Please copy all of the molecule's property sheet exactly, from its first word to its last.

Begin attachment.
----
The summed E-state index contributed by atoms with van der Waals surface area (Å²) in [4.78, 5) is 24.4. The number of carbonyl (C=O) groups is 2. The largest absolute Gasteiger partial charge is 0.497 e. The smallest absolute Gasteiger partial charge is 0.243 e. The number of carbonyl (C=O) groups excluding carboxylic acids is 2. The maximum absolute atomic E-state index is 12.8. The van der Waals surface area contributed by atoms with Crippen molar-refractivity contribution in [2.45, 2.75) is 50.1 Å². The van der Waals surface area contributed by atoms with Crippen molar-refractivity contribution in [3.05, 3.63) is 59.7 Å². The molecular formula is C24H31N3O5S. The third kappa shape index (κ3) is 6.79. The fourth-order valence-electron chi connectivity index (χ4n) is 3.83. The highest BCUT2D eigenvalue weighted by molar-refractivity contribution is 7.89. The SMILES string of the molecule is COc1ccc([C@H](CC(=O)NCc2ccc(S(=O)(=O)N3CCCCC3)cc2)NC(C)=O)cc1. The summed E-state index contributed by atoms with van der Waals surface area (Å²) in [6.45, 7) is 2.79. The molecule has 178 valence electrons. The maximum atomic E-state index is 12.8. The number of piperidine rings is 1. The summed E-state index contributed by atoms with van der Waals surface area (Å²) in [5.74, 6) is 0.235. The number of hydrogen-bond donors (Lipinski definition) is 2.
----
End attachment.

The summed E-state index contributed by atoms with van der Waals surface area (Å²) in [4.78, 5) is 24.4. The number of carbonyl (C=O) groups is 2. The largest absolute Gasteiger partial charge is 0.497 e. The smallest absolute Gasteiger partial charge is 0.243 e. The number of carbonyl (C=O) groups excluding carboxylic acids is 2. The maximum absolute atomic E-state index is 12.8. The van der Waals surface area contributed by atoms with Crippen molar-refractivity contribution in [2.45, 2.75) is 50.1 Å². The van der Waals surface area contributed by atoms with Crippen molar-refractivity contribution in [3.05, 3.63) is 59.7 Å². The molecular formula is C24H31N3O5S. The third kappa shape index (κ3) is 6.79. The fourth-order valence-electron chi connectivity index (χ4n) is 3.83. The highest BCUT2D eigenvalue weighted by molar-refractivity contribution is 7.89. The SMILES string of the molecule is COc1ccc([C@H](CC(=O)NCc2ccc(S(=O)(=O)N3CCCCC3)cc2)NC(C)=O)cc1. The summed E-state index contributed by atoms with van der Waals surface area (Å²) in [6.45, 7) is 2.79. The molecule has 178 valence electrons. The maximum atomic E-state index is 12.8. The number of piperidine rings is 1. The summed E-state index contributed by atoms with van der Waals surface area (Å²) in [5.74, 6) is 0.235. The number of hydrogen-bond donors (Lipinski definition) is 2.